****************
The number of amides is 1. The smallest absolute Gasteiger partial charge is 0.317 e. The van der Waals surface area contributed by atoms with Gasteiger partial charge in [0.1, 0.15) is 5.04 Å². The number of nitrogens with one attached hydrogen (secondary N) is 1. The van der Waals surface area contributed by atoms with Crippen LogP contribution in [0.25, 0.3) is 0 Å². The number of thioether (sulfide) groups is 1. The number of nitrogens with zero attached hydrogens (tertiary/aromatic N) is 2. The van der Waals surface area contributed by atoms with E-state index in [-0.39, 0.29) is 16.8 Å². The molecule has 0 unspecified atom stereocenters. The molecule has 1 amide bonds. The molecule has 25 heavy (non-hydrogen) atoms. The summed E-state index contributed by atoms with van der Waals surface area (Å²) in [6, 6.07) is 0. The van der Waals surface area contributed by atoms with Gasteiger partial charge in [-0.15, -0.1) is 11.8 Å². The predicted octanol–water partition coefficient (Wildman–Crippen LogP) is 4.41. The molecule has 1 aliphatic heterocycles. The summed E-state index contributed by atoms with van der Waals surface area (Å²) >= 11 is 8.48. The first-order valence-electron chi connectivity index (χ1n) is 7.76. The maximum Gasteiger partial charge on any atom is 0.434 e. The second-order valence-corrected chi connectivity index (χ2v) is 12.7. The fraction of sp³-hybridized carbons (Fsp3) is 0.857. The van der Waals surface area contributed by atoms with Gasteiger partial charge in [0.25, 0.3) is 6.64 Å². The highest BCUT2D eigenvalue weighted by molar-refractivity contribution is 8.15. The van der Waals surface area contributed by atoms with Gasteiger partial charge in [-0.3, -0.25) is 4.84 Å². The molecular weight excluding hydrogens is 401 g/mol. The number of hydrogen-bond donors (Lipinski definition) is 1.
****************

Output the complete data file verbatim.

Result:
The number of amides is 1. The smallest absolute Gasteiger partial charge is 0.317 e. The van der Waals surface area contributed by atoms with Gasteiger partial charge in [0.1, 0.15) is 5.04 Å². The number of nitrogens with one attached hydrogen (secondary N) is 1. The van der Waals surface area contributed by atoms with Crippen LogP contribution in [0.25, 0.3) is 0 Å². The number of thioether (sulfide) groups is 1. The number of nitrogens with zero attached hydrogens (tertiary/aromatic N) is 2. The van der Waals surface area contributed by atoms with E-state index in [-0.39, 0.29) is 16.8 Å². The molecule has 0 unspecified atom stereocenters. The molecule has 1 amide bonds. The molecule has 25 heavy (non-hydrogen) atoms. The summed E-state index contributed by atoms with van der Waals surface area (Å²) in [6, 6.07) is 0. The van der Waals surface area contributed by atoms with Gasteiger partial charge in [-0.15, -0.1) is 11.8 Å². The predicted octanol–water partition coefficient (Wildman–Crippen LogP) is 4.41. The molecule has 1 aliphatic heterocycles. The summed E-state index contributed by atoms with van der Waals surface area (Å²) >= 11 is 8.48. The first-order valence-electron chi connectivity index (χ1n) is 7.76. The maximum Gasteiger partial charge on any atom is 0.434 e. The second-order valence-corrected chi connectivity index (χ2v) is 12.7. The fraction of sp³-hybridized carbons (Fsp3) is 0.857. The van der Waals surface area contributed by atoms with Gasteiger partial charge in [0.25, 0.3) is 6.64 Å². The highest BCUT2D eigenvalue weighted by molar-refractivity contribution is 8.15. The van der Waals surface area contributed by atoms with Gasteiger partial charge in [-0.3, -0.25) is 4.84 Å². The molecular weight excluding hydrogens is 401 g/mol. The number of hydrogen-bond donors (Lipinski definition) is 1.